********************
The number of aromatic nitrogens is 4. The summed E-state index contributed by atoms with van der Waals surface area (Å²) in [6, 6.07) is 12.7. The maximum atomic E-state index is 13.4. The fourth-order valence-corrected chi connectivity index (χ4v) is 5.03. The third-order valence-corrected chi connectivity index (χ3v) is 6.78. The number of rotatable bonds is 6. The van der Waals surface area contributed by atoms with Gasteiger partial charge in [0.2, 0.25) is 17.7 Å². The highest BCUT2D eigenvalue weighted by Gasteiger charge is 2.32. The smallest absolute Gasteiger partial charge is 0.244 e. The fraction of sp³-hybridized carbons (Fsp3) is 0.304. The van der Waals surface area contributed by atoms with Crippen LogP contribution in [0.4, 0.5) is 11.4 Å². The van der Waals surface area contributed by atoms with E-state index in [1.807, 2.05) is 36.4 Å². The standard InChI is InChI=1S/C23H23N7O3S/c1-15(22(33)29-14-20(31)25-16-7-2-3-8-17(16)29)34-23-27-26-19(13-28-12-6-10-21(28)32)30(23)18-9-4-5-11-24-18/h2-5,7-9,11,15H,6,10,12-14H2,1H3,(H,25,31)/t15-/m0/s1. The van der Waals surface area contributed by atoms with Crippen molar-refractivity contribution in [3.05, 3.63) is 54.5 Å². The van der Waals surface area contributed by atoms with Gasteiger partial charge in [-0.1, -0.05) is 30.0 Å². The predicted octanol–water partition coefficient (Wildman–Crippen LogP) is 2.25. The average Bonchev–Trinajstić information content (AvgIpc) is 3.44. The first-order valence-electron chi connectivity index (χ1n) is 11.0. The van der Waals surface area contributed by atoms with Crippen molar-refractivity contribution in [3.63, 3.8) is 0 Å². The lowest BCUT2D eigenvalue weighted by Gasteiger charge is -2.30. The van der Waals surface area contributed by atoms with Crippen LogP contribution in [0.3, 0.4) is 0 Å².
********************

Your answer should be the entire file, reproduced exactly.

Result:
The number of aromatic nitrogens is 4. The summed E-state index contributed by atoms with van der Waals surface area (Å²) in [6, 6.07) is 12.7. The maximum atomic E-state index is 13.4. The fourth-order valence-corrected chi connectivity index (χ4v) is 5.03. The third-order valence-corrected chi connectivity index (χ3v) is 6.78. The number of rotatable bonds is 6. The van der Waals surface area contributed by atoms with Gasteiger partial charge in [0.2, 0.25) is 17.7 Å². The highest BCUT2D eigenvalue weighted by Gasteiger charge is 2.32. The smallest absolute Gasteiger partial charge is 0.244 e. The fraction of sp³-hybridized carbons (Fsp3) is 0.304. The van der Waals surface area contributed by atoms with Crippen LogP contribution in [0.4, 0.5) is 11.4 Å². The van der Waals surface area contributed by atoms with E-state index in [1.807, 2.05) is 36.4 Å². The standard InChI is InChI=1S/C23H23N7O3S/c1-15(22(33)29-14-20(31)25-16-7-2-3-8-17(16)29)34-23-27-26-19(13-28-12-6-10-21(28)32)30(23)18-9-4-5-11-24-18/h2-5,7-9,11,15H,6,10,12-14H2,1H3,(H,25,31)/t15-/m0/s1. The van der Waals surface area contributed by atoms with Crippen molar-refractivity contribution in [3.05, 3.63) is 54.5 Å². The van der Waals surface area contributed by atoms with Gasteiger partial charge in [-0.1, -0.05) is 30.0 Å². The predicted octanol–water partition coefficient (Wildman–Crippen LogP) is 2.25. The average Bonchev–Trinajstić information content (AvgIpc) is 3.44. The first-order valence-electron chi connectivity index (χ1n) is 11.0. The van der Waals surface area contributed by atoms with Crippen molar-refractivity contribution in [3.63, 3.8) is 0 Å². The lowest BCUT2D eigenvalue weighted by Gasteiger charge is -2.30. The van der Waals surface area contributed by atoms with Crippen LogP contribution in [0.3, 0.4) is 0 Å².